A 63-year-old man presented in the emergency room with dyspnea and cough. He had been admitted to a local medical clinic 3 weeks prior due to mild shortness of breath, and chest computed tomography (CT) showed a definite usual interstitial pneumonia pattern, based on the 2015 American Thoracic Society (ATS)/European Respiratory Society (ERS) guidelines [6]. Compared to 3 weeks ago, the chest X-ray showed significantly increased infiltration on both lung fields (Figure 1). The patient was diagnosed with hypertension 5 years ago, has been taking anti-hypertensives, and was previously a smoker. The pulmonary function test results indicated that the forced expiratory volume in 1 second/forced vital capacity (FEV1/FVC) ratio was 115%, the predicted FVC was 41% and the predicted diffusing capacity of the lung for carbon monoxide (DLco) was 37%. According to the sex-age-lung physiology variables (GAP) index, the severity of IPF was estimated as stage 2 [7]. The vital signs at the time of visit were: blood pressure, 205/114 mm Hg; pulse rate, 114/min; respiratory rate, 31 breaths/min; body temperature 36.8°C; and an oxygen saturation of 86% at room air. Blood tests performed at the time of admission revealed leukocytes, 21,000/μl (neutrophils, 81.2%); C-reactive protein (CRP), 20.76 mg/dl; procalcitonin, 0.11 ng/ml; brain natriuretic peptide, 135.5 pg/ml; lactate dehydrogenase, 545 IU/L; creatine kinase, 60 U/L; and interleukin-6 (IL-6), 68.5 pg/ml. Arterial blood gas analysis revealed a pH of 7.42; pO2, 43 mm Hg; pCO2, 34 mm Hg; and lactate, 2.0 mmol/L. Chest CT revealed a bilateral subpleural reticular shadow and honey-combing with an increased extent of ground-glass opacity (Figure 2A). With no other risk factors associated with interstitial lung disease, the patient was diagnosed with AE-IPF, according to the 2016 ATS/ERS criteria. The patient’s partial pressure of oxygen was 43 mm Hg with no improvements in hypoxemia following the application of a high-flow nasal cannula, at a setting of FiO2 1.0, and flow 60 L/min. We initiated mechanical ventilation and treatment with corticosteroid pulse therapy (methylprednisolone 1 g/day for 3 days), and antibiotic therapy. ECMO was required because the PaO2/FiO2 ratio was continuously < 50, despite the maximal support provided via mechanical ventilation (setting FiO2 1.0 and positive end expiratory pressure level over 15) with use of a neuromuscular blocker, and for bridging therapy for future lung transplantation. Therefore, we decided to start PMX-DHP prior to ECMO to try and improve the patient’s condition. After 14 hours of hospitalization, we performed two sessions of PMX-DHP (Toraymyxin 20-R;Toray Industries Inc., Tokyo, Japan) at 24-hour intervals for 6 hours each; PaO2/FiO2 ratio, interleukin-6, and CRP levels were measured at pre- and post-PMX-DHP. The PaO2/FiO2 ratio improved from 45 to 233 after two cycles of PMX-DHP (Figure 3A). The oxygenation improved and the patient did not require ECMO. IL-6 levels decreased from 79.2 pg/ml to 5.3 pg/ ml (Figure 3B). CRP levels also decreased from 20.76 to 6.6 mg/dl, 72 hours after PMX-DHP (Figure 3C). After two cycles of PMX-DHP, no redeterioration in blood was noted, as observed by IL-6, CRP, and chest X-rays.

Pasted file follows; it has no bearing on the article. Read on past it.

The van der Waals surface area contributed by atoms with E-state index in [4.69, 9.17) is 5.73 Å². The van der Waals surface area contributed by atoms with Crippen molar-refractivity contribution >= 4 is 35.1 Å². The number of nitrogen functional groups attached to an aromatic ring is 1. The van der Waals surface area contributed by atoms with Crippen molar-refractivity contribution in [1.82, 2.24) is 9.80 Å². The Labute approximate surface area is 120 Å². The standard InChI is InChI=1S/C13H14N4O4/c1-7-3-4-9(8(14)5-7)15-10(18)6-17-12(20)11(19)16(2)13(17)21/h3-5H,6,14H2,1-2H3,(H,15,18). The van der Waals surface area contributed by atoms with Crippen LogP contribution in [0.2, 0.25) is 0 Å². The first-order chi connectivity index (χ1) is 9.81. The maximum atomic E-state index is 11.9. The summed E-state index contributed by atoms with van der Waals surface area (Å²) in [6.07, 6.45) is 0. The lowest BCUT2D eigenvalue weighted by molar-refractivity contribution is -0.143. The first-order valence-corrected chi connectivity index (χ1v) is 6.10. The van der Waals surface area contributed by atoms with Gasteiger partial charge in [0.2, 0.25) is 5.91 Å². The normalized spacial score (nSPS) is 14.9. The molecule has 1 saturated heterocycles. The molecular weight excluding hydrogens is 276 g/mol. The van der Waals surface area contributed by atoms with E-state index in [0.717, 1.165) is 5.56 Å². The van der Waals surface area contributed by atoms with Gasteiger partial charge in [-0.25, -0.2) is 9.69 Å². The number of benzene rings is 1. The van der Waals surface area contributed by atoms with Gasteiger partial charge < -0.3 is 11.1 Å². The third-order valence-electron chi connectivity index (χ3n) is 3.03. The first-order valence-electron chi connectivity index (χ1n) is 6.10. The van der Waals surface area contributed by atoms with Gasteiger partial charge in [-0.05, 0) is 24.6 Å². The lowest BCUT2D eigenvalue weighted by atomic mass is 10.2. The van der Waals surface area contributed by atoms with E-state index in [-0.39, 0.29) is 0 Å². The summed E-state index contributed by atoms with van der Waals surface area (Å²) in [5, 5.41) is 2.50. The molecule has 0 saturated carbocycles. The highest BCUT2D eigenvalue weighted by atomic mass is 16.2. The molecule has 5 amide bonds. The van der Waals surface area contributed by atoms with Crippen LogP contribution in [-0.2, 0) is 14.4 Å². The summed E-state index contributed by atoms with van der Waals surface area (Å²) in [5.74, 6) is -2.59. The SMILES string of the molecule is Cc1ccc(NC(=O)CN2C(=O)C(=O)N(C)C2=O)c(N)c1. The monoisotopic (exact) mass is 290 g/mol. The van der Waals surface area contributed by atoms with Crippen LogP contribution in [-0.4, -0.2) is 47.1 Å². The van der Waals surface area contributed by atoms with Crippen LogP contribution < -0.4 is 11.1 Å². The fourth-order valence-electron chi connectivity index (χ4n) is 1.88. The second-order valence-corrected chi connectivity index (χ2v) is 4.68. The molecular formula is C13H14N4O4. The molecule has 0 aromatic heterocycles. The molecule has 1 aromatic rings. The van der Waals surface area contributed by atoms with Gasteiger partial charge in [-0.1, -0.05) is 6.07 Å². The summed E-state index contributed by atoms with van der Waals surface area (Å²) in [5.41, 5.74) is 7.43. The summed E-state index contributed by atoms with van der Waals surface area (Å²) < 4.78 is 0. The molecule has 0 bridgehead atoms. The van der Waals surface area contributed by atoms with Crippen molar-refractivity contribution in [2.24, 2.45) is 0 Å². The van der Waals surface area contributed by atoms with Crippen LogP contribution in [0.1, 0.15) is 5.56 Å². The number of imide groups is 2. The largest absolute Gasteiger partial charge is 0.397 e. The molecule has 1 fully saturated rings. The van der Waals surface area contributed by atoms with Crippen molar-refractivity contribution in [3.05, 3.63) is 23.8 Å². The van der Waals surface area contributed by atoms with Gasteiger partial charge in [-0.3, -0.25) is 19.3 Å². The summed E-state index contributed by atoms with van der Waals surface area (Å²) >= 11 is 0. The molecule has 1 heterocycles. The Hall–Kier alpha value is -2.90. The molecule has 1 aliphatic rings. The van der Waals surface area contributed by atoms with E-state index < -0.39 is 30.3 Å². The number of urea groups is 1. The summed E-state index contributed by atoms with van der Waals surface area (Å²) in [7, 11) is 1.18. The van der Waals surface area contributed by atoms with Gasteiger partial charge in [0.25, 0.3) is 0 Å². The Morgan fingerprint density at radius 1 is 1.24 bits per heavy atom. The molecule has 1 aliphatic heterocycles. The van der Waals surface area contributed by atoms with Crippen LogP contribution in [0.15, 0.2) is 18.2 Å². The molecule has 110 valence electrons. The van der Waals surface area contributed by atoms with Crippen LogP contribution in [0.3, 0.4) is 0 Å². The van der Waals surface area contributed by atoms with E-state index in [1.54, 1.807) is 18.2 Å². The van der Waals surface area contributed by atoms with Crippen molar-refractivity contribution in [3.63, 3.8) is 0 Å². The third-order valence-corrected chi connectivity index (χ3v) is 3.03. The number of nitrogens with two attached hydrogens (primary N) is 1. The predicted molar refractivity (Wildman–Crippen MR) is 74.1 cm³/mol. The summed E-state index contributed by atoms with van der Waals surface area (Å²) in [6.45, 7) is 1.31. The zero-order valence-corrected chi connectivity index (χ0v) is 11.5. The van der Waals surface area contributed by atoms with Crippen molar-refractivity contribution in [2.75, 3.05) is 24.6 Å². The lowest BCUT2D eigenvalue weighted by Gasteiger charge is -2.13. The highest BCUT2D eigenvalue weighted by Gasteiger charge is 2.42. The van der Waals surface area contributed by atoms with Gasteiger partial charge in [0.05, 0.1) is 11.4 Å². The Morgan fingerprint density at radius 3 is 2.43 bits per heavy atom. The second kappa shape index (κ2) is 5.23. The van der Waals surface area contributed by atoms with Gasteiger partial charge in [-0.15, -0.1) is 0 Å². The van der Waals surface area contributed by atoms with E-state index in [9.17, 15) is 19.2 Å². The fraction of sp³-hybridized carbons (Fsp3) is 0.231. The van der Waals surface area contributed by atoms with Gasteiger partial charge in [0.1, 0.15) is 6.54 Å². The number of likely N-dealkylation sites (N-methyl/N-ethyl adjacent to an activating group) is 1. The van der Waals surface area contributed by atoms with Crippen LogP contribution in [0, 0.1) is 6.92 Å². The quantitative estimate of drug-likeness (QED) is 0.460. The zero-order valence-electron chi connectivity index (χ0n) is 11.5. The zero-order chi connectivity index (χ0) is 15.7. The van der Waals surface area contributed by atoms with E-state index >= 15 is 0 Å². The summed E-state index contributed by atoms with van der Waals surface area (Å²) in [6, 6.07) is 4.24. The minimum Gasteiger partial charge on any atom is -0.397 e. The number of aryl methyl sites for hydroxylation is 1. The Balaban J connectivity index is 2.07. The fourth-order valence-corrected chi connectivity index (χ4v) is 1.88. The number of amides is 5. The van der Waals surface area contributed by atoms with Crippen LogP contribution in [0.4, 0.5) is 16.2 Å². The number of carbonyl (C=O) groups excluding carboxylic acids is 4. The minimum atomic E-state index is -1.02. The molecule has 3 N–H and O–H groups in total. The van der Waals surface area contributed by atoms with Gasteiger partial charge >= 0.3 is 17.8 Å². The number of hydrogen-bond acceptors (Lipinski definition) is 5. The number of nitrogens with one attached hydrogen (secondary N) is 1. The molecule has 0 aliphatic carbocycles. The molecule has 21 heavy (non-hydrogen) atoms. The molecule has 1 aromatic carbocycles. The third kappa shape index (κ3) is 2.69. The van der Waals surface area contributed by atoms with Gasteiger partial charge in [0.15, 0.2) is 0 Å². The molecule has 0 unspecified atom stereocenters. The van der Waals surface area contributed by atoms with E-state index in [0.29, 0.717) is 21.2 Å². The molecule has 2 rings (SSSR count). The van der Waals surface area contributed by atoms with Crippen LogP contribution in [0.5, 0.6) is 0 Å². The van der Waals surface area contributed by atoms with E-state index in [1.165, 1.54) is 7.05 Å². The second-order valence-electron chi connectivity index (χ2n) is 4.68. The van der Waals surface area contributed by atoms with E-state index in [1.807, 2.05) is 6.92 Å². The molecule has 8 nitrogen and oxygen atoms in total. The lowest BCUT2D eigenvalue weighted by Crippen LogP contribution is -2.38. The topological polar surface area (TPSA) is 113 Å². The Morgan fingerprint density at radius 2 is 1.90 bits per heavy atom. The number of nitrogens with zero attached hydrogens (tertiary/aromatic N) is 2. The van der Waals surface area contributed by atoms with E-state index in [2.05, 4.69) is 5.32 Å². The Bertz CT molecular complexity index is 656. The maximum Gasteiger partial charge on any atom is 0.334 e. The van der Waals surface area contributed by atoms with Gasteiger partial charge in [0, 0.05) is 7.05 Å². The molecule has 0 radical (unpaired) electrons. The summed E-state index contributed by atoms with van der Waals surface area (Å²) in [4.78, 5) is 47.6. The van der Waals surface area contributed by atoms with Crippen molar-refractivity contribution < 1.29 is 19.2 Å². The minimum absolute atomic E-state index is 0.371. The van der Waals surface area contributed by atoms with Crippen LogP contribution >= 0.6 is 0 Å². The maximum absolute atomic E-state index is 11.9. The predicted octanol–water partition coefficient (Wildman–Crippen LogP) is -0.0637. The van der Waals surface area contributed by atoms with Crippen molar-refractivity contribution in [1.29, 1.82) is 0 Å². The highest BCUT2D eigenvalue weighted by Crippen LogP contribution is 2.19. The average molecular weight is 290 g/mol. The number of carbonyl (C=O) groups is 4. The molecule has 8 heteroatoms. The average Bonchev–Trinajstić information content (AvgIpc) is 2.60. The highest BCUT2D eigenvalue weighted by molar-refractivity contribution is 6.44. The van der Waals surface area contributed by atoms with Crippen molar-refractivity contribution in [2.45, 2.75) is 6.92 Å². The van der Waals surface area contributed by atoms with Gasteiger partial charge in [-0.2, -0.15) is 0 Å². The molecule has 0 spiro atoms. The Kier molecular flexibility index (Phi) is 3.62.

The patient was weaned from mechanical ventilation on day 7 and supplemented with a high flow nasal cannula FiO2 0.5 and flow of 60 L/min. After 13 days of hospitalization, the oxygen supply was changed from the high flow nasal cannula FiO2 0.4 and flow 30 L/min to a nasal prong O2 5 L/min, and the patient was subsequently transferred to the general ward. Methylprednisolone was tapered gradually after pulse therapy was administered intravenously for 3 days. Administration of pirfenidone, an anti-fibrotic agent, was initiated and was gradually increased to the maximal dose of 1,800 mg/day. Chest CT, 23 days after admission, showed improvements in the groundglass opacity (Figure 2B). Through pulmonary rehabilitation, the patient was able to recover to a state of normal daily life with improved motor skills and was discharged without any neurological damage.